In the two literary works, “A Description of New England,” by John Smith and “Of Plymouth Plantation,” by William Bradford, the two authors represent New England differently. One way they represent New England differently is by the tone of how they tell their personal stories, varies noticeably. Both authors use certain tones to attract and persuade targeted audiences. John Smith wrote of what a wonderful place New England was, while on the other hand Bradford wrote about the difficulties and realities of New England. John Smith, a pilgrim who arrived in the Americas, writes a description of the new land. In “A Description of New England” he shows what a wonderful world of vast food and pleasure await. However, William Bradford, another pilgrim who arrived on the coast of Massachusetts, in Plymouth, gives his take on the early settling of the new land. In “Of Plymouth Plantation” he writes a description of how the pilgrims actually lived and what really happened in Plymouth.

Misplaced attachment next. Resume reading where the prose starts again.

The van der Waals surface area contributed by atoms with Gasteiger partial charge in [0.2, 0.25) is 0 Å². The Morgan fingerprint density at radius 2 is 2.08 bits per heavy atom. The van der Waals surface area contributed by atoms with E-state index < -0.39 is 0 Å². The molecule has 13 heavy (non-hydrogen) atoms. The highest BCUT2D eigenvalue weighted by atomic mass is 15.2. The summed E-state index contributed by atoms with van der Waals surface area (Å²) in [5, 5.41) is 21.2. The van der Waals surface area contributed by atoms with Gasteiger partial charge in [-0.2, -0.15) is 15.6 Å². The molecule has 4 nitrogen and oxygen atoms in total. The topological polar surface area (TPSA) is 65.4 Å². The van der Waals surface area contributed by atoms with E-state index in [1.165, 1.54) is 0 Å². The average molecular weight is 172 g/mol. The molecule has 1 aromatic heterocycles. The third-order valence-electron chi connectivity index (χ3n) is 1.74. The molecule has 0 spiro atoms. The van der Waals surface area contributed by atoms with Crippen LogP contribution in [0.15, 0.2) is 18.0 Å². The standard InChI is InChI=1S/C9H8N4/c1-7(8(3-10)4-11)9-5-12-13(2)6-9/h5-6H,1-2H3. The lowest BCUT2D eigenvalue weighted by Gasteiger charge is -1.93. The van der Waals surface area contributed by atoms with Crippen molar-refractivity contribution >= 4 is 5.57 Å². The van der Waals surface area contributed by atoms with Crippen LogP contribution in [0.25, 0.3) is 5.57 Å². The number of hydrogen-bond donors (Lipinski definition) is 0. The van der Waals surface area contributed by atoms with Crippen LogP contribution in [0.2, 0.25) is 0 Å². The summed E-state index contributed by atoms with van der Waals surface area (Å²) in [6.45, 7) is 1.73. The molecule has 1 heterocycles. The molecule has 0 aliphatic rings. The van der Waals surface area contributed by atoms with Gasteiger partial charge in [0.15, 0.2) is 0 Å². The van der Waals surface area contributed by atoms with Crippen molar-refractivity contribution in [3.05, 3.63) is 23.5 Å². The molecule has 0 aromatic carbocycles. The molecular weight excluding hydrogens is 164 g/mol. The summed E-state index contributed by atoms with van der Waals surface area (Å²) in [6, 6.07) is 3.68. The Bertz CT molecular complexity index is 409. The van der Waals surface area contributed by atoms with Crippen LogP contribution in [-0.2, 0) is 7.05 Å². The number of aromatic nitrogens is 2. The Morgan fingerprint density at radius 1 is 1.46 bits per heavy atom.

Both authors also contribute differently to a view of America’s land and its people. I also know how the people back in England must have felt and what they thought about New England, the good and the bad, because there are people today that try to get other people to travel to their country or state or donate money to far away countries that are poverty stricken. In “A Description of New England,” Smith starts by describing the pleasure and satisfaction that risking your life for getting your own piece of land brings to oneself. He also suggests that building your own house, planting your own crops, and having “God’s blessing and his own industry” (Smith 61). would be easy to have without having any unfairness.